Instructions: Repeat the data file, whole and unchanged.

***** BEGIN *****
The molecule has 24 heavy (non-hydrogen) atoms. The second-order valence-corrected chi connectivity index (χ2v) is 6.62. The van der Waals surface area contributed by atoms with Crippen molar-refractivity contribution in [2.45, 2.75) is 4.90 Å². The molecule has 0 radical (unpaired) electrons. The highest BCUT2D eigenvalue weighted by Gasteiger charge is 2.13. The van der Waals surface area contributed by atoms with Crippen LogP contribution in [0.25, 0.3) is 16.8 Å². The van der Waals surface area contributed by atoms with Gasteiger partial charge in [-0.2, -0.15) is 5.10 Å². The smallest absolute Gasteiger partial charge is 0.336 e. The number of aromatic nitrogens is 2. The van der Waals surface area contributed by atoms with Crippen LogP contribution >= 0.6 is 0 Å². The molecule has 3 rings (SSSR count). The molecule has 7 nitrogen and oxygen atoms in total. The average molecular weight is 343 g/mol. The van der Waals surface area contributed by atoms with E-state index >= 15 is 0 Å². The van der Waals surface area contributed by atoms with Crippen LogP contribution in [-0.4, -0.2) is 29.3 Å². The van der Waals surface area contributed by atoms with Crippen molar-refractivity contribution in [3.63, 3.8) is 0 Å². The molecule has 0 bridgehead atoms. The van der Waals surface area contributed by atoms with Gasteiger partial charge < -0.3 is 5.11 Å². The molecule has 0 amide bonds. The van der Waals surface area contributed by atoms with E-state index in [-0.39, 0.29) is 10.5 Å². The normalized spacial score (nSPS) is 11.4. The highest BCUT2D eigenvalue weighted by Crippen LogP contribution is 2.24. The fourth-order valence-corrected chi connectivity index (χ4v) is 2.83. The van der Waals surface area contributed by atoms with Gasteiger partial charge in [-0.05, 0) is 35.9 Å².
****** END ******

The molecule has 24 heavy (non-hydrogen) atoms. The second-order valence-corrected chi connectivity index (χ2v) is 6.62. The van der Waals surface area contributed by atoms with Crippen molar-refractivity contribution in [2.45, 2.75) is 4.90 Å². The molecule has 0 radical (unpaired) electrons. The highest BCUT2D eigenvalue weighted by Gasteiger charge is 2.13. The van der Waals surface area contributed by atoms with Crippen LogP contribution in [0.25, 0.3) is 16.8 Å². The van der Waals surface area contributed by atoms with Gasteiger partial charge in [-0.2, -0.15) is 5.10 Å². The smallest absolute Gasteiger partial charge is 0.336 e. The number of aromatic nitrogens is 2. The van der Waals surface area contributed by atoms with Crippen LogP contribution >= 0.6 is 0 Å². The molecule has 3 rings (SSSR count). The molecule has 7 nitrogen and oxygen atoms in total. The average molecular weight is 343 g/mol. The van der Waals surface area contributed by atoms with E-state index >= 15 is 0 Å². The van der Waals surface area contributed by atoms with Crippen LogP contribution in [-0.4, -0.2) is 29.3 Å². The van der Waals surface area contributed by atoms with Crippen molar-refractivity contribution in [3.63, 3.8) is 0 Å². The molecule has 0 bridgehead atoms. The van der Waals surface area contributed by atoms with Gasteiger partial charge < -0.3 is 5.11 Å². The molecule has 0 amide bonds. The van der Waals surface area contributed by atoms with E-state index in [-0.39, 0.29) is 10.5 Å². The normalized spacial score (nSPS) is 11.4. The highest BCUT2D eigenvalue weighted by Crippen LogP contribution is 2.24. The fourth-order valence-corrected chi connectivity index (χ4v) is 2.83. The van der Waals surface area contributed by atoms with Gasteiger partial charge in [-0.05, 0) is 35.9 Å².